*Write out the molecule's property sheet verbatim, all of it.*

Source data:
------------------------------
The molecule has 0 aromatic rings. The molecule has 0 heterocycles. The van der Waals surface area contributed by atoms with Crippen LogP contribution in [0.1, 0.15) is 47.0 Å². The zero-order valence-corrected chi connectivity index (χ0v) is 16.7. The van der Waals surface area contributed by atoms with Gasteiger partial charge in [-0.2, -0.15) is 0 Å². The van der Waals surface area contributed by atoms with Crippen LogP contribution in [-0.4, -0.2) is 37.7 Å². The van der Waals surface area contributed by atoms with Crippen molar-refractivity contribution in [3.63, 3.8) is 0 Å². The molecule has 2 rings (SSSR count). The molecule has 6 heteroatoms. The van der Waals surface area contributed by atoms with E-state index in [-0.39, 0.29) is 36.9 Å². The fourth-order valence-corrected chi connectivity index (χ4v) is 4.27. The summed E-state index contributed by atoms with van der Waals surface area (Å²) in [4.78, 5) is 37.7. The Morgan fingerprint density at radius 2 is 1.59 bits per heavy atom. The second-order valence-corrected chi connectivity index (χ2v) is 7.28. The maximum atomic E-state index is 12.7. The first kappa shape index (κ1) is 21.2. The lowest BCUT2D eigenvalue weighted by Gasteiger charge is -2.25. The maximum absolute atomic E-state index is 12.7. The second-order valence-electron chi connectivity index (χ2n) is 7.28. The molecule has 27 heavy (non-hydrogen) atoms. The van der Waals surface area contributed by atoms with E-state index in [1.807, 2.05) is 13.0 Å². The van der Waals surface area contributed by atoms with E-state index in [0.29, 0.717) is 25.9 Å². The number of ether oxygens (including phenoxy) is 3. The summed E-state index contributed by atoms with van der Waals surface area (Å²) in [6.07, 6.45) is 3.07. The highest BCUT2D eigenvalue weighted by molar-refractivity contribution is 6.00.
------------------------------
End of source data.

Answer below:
The molecule has 0 aromatic rings. The molecule has 0 heterocycles. The van der Waals surface area contributed by atoms with Crippen LogP contribution in [0.1, 0.15) is 47.0 Å². The zero-order valence-corrected chi connectivity index (χ0v) is 16.7. The van der Waals surface area contributed by atoms with Gasteiger partial charge in [-0.2, -0.15) is 0 Å². The van der Waals surface area contributed by atoms with Crippen LogP contribution in [-0.4, -0.2) is 37.7 Å². The van der Waals surface area contributed by atoms with Crippen molar-refractivity contribution in [3.63, 3.8) is 0 Å². The molecule has 2 rings (SSSR count). The molecule has 6 heteroatoms. The van der Waals surface area contributed by atoms with E-state index in [-0.39, 0.29) is 36.9 Å². The fourth-order valence-corrected chi connectivity index (χ4v) is 4.27. The summed E-state index contributed by atoms with van der Waals surface area (Å²) in [4.78, 5) is 37.7. The Morgan fingerprint density at radius 2 is 1.59 bits per heavy atom. The second-order valence-corrected chi connectivity index (χ2v) is 7.28. The maximum atomic E-state index is 12.7. The first kappa shape index (κ1) is 21.2. The lowest BCUT2D eigenvalue weighted by Gasteiger charge is -2.25. The maximum absolute atomic E-state index is 12.7. The second-order valence-electron chi connectivity index (χ2n) is 7.28. The molecule has 27 heavy (non-hydrogen) atoms. The van der Waals surface area contributed by atoms with E-state index in [1.807, 2.05) is 13.0 Å². The van der Waals surface area contributed by atoms with E-state index in [0.29, 0.717) is 25.9 Å². The number of ether oxygens (including phenoxy) is 3. The summed E-state index contributed by atoms with van der Waals surface area (Å²) in [6.07, 6.45) is 3.07. The highest BCUT2D eigenvalue weighted by molar-refractivity contribution is 6.00.